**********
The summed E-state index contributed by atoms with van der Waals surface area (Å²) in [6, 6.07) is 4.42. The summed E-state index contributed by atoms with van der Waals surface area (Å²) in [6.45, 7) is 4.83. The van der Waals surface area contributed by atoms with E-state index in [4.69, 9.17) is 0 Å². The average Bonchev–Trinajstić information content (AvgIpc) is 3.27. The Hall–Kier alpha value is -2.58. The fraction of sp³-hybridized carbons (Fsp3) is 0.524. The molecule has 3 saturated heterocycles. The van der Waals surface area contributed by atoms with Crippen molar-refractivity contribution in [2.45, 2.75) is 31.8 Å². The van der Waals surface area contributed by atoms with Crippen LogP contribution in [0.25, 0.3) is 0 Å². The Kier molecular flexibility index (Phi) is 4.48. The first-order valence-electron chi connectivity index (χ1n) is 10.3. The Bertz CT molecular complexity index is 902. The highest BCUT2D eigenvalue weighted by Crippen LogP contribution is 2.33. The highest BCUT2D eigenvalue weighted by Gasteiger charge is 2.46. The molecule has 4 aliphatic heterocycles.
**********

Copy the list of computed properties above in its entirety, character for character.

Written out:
The summed E-state index contributed by atoms with van der Waals surface area (Å²) in [6, 6.07) is 4.42. The summed E-state index contributed by atoms with van der Waals surface area (Å²) in [6.45, 7) is 4.83. The van der Waals surface area contributed by atoms with E-state index in [4.69, 9.17) is 0 Å². The average Bonchev–Trinajstić information content (AvgIpc) is 3.27. The Hall–Kier alpha value is -2.58. The fraction of sp³-hybridized carbons (Fsp3) is 0.524. The molecule has 3 saturated heterocycles. The van der Waals surface area contributed by atoms with Crippen molar-refractivity contribution in [2.45, 2.75) is 31.8 Å². The van der Waals surface area contributed by atoms with Crippen LogP contribution in [0.25, 0.3) is 0 Å². The Kier molecular flexibility index (Phi) is 4.48. The first-order valence-electron chi connectivity index (χ1n) is 10.3. The Bertz CT molecular complexity index is 902. The highest BCUT2D eigenvalue weighted by Crippen LogP contribution is 2.33. The highest BCUT2D eigenvalue weighted by Gasteiger charge is 2.46. The molecule has 4 aliphatic heterocycles.